Season 9 brings edgy artists to Lux Art Institute

Season begins Sept. 12 with the haunting landscape collages of artist Max Ernst Greis

Lux Art Institute Season 9

Address: 155O South El Camino Real, Encinitas

Hours: 1-5 p.m. Thursday-Friday; 11 a.m. to 5 p.m. Saturday

Admission: $5

Phone: (760) 436-6611.


Artists in Residence:

Max Greis (moving landscape painting/collage), in studio Sept. 12–Oct. 3; exhibit through Oct. 31.

Charles Moxon (sketches and portrait painting), in studio Nov. 14–Dec. 5; exhibit through Jan. 2.

Sophia Narrett (embroidered paintings), in studio Jan. 16–Feb. 16; exhibit through March 12.

Margaret Griffith (large-scale metal sculptures), in studio March 26-April 16; exhibit through May 28.

Angela Kallus (relief paintings using cake-decorating tools), in studio June 11–July 9; exhibit through July 30.

It’s that time of year again, when Lux Art Institute in Encinitas announces its lineup of artists-in-residence for the next season, which starts in September.

Kicking things off on Sept. 12 is New Yorker Max Ernst Greis, whose haunting landscape collages have been called “apocalyptic panoramas.” He frequently tops his painted photo-collages with video projections, creating a living, breathing landscape.

Noting that he was obviously named for the legendary surrealist artist Max Ernst, Lux’s founding director, Reesey Shaw, commented: “You can see his parents predicted what he’d be doing when he grew up!”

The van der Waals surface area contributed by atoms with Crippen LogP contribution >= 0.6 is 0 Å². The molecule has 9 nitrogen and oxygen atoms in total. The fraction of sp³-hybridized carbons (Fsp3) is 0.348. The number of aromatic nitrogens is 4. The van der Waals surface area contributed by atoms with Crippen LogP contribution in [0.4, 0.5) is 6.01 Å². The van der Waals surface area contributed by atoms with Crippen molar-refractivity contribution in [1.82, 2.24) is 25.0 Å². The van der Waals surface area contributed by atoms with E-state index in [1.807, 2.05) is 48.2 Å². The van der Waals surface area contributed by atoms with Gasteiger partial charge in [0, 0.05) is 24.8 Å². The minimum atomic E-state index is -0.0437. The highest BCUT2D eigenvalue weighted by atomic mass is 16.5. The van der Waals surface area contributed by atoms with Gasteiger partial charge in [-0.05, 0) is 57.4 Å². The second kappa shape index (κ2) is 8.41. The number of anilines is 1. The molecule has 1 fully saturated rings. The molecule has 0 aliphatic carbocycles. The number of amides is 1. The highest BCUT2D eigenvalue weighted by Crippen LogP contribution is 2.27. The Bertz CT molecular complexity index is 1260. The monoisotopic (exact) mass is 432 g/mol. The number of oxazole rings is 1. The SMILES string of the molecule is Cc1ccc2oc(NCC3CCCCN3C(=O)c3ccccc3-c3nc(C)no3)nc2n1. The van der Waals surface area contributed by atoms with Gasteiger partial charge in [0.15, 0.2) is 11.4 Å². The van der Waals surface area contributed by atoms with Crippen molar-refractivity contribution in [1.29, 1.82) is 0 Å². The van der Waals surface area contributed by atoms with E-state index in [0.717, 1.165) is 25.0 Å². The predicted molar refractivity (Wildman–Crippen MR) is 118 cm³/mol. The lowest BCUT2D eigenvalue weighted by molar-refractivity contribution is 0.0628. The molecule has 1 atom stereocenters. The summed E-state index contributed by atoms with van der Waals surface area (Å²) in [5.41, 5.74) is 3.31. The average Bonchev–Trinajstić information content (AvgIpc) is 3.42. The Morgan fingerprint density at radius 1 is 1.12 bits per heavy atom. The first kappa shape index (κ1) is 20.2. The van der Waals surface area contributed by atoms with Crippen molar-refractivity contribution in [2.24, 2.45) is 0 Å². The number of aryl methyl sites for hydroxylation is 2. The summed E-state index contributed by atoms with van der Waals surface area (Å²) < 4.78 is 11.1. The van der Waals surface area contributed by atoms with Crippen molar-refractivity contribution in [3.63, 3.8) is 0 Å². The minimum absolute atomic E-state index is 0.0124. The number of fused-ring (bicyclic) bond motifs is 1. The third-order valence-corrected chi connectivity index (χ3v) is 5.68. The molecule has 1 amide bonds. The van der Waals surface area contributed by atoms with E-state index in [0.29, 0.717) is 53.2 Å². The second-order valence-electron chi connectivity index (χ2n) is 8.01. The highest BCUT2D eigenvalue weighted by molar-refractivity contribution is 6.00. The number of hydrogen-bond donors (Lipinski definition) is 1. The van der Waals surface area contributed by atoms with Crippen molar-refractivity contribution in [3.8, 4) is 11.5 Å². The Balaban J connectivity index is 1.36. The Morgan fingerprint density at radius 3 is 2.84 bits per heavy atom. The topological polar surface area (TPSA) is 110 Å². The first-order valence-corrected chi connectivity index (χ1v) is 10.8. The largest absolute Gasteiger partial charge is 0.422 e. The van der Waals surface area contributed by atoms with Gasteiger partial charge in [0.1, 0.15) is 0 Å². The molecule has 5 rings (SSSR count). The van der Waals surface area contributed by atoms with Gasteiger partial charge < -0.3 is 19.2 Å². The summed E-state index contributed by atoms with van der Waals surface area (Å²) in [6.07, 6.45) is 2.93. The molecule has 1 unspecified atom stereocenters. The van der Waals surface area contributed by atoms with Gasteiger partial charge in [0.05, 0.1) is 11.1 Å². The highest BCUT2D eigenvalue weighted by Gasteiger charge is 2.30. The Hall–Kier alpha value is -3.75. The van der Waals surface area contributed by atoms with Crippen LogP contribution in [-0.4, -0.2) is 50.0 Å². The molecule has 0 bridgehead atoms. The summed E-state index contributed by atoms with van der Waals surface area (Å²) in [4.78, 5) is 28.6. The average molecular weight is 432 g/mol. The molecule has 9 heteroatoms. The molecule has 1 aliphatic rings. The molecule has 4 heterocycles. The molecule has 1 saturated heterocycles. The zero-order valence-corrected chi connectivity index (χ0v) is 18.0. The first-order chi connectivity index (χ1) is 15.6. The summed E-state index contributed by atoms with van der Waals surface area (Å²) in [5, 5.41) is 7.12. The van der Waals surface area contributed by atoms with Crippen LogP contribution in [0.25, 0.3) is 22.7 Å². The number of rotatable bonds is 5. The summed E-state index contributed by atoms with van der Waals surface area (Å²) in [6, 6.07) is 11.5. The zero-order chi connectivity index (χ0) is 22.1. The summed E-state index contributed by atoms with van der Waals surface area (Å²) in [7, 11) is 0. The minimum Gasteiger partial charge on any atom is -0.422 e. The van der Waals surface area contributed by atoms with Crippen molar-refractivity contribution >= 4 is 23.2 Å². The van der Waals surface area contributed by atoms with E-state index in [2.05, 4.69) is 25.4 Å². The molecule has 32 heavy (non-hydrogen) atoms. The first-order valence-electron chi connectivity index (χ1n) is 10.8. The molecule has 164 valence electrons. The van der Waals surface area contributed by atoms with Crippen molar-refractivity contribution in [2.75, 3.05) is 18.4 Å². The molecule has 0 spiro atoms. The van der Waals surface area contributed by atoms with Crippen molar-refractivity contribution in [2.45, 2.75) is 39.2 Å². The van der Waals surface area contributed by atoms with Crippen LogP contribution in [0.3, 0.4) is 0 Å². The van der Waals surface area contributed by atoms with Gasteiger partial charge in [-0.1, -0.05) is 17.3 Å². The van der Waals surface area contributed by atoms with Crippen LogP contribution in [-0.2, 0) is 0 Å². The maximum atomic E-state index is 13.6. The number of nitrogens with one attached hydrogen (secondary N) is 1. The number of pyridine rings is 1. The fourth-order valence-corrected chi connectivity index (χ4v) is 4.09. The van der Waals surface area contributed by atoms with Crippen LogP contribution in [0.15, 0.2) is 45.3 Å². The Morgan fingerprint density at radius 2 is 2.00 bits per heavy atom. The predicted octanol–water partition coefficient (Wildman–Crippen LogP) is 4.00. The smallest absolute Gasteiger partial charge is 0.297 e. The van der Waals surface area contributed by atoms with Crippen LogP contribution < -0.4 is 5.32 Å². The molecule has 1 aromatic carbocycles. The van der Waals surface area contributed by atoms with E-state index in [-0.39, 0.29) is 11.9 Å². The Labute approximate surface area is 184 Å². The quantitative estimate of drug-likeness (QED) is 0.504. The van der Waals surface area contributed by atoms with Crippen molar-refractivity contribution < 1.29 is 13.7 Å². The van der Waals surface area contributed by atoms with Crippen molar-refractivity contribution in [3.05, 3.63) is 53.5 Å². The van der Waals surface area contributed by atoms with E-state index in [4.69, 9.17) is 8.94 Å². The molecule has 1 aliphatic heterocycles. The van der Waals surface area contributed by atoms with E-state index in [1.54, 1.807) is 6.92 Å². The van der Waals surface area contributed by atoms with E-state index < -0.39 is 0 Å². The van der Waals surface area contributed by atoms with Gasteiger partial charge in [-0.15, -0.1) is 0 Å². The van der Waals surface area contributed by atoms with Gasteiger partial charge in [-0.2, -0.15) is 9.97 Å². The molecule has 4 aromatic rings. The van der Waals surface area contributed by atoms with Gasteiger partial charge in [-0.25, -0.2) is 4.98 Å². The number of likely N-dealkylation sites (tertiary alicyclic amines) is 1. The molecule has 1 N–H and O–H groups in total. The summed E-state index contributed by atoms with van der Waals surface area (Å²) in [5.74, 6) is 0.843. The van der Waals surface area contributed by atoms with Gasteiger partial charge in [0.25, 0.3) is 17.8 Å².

During his three-week residency at Lux, Greis will create a moving painting, a 21st century American landscape narrative inspired by what he sees on his trip from New York to California.

n Nov. 14, Charles Moxon, a Londoner who, at 25, has made himself a name as a young Old Masters-style portraitist arrives. Best-known for uncommon portrayals of famous and not-so-famous performers, he will select a local performer for his Lux project, and show sketches of the stages that lead to his final oil painting.

n Jan. 16, 2016, is the start date for Sophia Narrett, whose embroidered paintings are heavily influenced by pop culture. Born in Concord, Massachusetts, she lives and works in Brooklyn. At Lux, she will fashion polymer clay mini-sculptures as tiny companions to a new thread-and-wool-fiber-fantasy piece.

n March 26 brings Margaret Griffith down from Los Angeles to create a floor-to-ceiling metal sculpture based on gates and fences she sees in San Diego neighborhoods. Exploring the idea of residential gates as boundaries that promote, besides protection and privacy, a sense of isolation, she will also record interviews with residence owners talking about what their gates mean to them.

n June 11 everything’s coming up roses with Texas-based Angela Kallus, who uses cake decorators’ tools to form thousands of small rosettes, giving her canvases the look of over-the-top frosted cakes. She plans to complete several rose-sculpture pieces, making smaller and smaller rosettes every day.

While artists are in residence, visitors are invited to not only watch them at work, but chat with them about it. As Reesey Shaw said. “Our mission is not just sharing artists with the public, but modeling creativity.”